Plantar fasciitis is a chronic condition caused by inflammation of the plantar fascia at its insertion into the anteromedial calcaneal tuberosity. Occasionally the body of the plantar fascia itself can be inflamed and the pain therefore can extend from the heel towards the mid and forefoot. The condition is generally caused by overuse but can certainly occur in a multitude of situations including athletics, obesity, pregnancy, systemic arthropathy such as Reiter’s disease, initiation of exercise, industrial exposure. The pain can last a long period of time and generally resolves within nine to eighteen months.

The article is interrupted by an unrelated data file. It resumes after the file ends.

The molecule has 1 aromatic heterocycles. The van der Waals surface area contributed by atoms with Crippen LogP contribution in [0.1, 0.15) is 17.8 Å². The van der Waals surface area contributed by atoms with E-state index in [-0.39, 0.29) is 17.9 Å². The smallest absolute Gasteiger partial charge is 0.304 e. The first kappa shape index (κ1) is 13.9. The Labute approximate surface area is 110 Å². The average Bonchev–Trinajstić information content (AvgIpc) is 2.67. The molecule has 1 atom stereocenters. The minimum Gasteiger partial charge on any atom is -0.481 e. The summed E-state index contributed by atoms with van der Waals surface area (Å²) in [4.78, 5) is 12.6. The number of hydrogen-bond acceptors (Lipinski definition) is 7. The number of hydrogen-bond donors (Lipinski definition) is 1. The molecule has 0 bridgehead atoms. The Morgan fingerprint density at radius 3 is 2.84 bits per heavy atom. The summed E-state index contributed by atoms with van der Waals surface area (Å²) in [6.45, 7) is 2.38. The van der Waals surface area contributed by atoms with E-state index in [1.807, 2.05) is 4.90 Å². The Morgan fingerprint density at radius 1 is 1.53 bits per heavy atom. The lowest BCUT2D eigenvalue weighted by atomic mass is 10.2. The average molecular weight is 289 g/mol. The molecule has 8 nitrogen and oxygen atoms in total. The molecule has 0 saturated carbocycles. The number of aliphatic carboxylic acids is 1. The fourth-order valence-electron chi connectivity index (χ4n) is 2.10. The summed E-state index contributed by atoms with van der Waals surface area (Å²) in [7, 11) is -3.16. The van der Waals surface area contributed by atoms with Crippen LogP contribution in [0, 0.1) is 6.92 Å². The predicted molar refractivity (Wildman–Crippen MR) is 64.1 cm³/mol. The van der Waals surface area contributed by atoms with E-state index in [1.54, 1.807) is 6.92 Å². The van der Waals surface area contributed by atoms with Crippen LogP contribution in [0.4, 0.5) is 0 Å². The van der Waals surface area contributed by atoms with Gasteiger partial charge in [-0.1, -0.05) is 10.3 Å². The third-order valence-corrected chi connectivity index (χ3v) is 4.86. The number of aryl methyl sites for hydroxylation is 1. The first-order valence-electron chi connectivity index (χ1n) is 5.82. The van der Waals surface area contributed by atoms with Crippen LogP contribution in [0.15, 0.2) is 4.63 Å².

Treatment consists of three stages. The first stage includes icing, using ice massage technique, stretching using a technique consisting of toe and heel pointing while still in bed followed by heel cord stretches, Visco elastic heel cups and anti-inflammatory medicine if this is indicated for the particular patient. The second stage consists of Cortisone injection, orthotics, night splints, and other modalities, including the use of physical therapy. Another treatment option of a conservative nature for this patient would be a possible orthopedic lithotripsy (Sonorex) or Platelet Rich Plasma (PRP)treatment to help reduce the pain and discomfort and initiate a healing response. The last stage, which is not commonly needed consists of surgery. Surgery includes the release of the medial 2/3 of the insertion of the plantar fascia through a plantar incision. The indications for surgery are the failure of conservative treatment and prolonged symptoms.